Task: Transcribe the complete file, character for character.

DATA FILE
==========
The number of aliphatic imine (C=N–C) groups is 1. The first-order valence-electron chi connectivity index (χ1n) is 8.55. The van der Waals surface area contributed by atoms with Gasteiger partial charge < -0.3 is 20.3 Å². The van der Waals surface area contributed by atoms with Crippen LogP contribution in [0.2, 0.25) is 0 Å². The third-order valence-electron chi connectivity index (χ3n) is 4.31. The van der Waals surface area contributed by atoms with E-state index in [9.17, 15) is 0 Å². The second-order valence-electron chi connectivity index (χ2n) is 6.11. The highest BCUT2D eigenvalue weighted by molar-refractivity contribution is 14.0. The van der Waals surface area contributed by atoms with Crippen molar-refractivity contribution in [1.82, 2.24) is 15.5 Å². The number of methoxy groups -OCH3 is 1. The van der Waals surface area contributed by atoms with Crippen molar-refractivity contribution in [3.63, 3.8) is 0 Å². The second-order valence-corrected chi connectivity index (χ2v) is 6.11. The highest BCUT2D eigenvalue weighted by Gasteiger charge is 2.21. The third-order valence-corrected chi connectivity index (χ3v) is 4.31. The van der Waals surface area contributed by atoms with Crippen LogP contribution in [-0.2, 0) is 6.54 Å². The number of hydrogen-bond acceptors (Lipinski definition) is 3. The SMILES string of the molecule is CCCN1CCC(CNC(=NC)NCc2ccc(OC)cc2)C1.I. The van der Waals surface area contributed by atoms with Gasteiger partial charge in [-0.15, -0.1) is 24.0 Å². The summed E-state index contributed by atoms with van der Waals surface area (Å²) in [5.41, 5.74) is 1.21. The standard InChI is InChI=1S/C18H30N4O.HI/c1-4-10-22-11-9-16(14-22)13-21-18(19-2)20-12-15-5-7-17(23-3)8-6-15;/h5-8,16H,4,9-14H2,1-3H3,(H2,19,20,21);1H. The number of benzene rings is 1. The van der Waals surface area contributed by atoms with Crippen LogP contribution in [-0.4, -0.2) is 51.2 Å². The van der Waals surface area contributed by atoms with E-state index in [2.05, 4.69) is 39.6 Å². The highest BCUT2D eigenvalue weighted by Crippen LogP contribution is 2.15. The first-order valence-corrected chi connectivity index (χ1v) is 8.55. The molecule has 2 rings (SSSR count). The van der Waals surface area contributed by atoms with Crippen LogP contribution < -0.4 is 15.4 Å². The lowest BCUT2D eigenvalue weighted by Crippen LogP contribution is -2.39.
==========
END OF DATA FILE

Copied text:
The number of aliphatic imine (C=N–C) groups is 1. The first-order valence-electron chi connectivity index (χ1n) is 8.55. The van der Waals surface area contributed by atoms with Gasteiger partial charge < -0.3 is 20.3 Å². The van der Waals surface area contributed by atoms with Crippen LogP contribution in [0.2, 0.25) is 0 Å². The third-order valence-electron chi connectivity index (χ3n) is 4.31. The van der Waals surface area contributed by atoms with E-state index in [9.17, 15) is 0 Å². The second-order valence-electron chi connectivity index (χ2n) is 6.11. The highest BCUT2D eigenvalue weighted by molar-refractivity contribution is 14.0. The van der Waals surface area contributed by atoms with Crippen molar-refractivity contribution in [1.82, 2.24) is 15.5 Å². The number of methoxy groups -OCH3 is 1. The van der Waals surface area contributed by atoms with Crippen molar-refractivity contribution in [3.63, 3.8) is 0 Å². The second-order valence-corrected chi connectivity index (χ2v) is 6.11. The highest BCUT2D eigenvalue weighted by Gasteiger charge is 2.21. The third-order valence-corrected chi connectivity index (χ3v) is 4.31. The van der Waals surface area contributed by atoms with Crippen LogP contribution in [-0.2, 0) is 6.54 Å². The number of hydrogen-bond acceptors (Lipinski definition) is 3. The SMILES string of the molecule is CCCN1CCC(CNC(=NC)NCc2ccc(OC)cc2)C1.I. The van der Waals surface area contributed by atoms with Gasteiger partial charge in [-0.15, -0.1) is 24.0 Å². The summed E-state index contributed by atoms with van der Waals surface area (Å²) in [5.41, 5.74) is 1.21. The standard InChI is InChI=1S/C18H30N4O.HI/c1-4-10-22-11-9-16(14-22)13-21-18(19-2)20-12-15-5-7-17(23-3)8-6-15;/h5-8,16H,4,9-14H2,1-3H3,(H2,19,20,21);1H. The number of benzene rings is 1. The van der Waals surface area contributed by atoms with Crippen LogP contribution in [-0.4, -0.2) is 51.2 Å². The van der Waals surface area contributed by atoms with E-state index in [2.05, 4.69) is 39.6 Å². The highest BCUT2D eigenvalue weighted by Crippen LogP contribution is 2.15. The first-order valence-corrected chi connectivity index (χ1v) is 8.55. The molecule has 2 rings (SSSR count). The van der Waals surface area contributed by atoms with Crippen LogP contribution < -0.4 is 15.4 Å². The lowest BCUT2D eigenvalue weighted by Crippen LogP contribution is -2.39.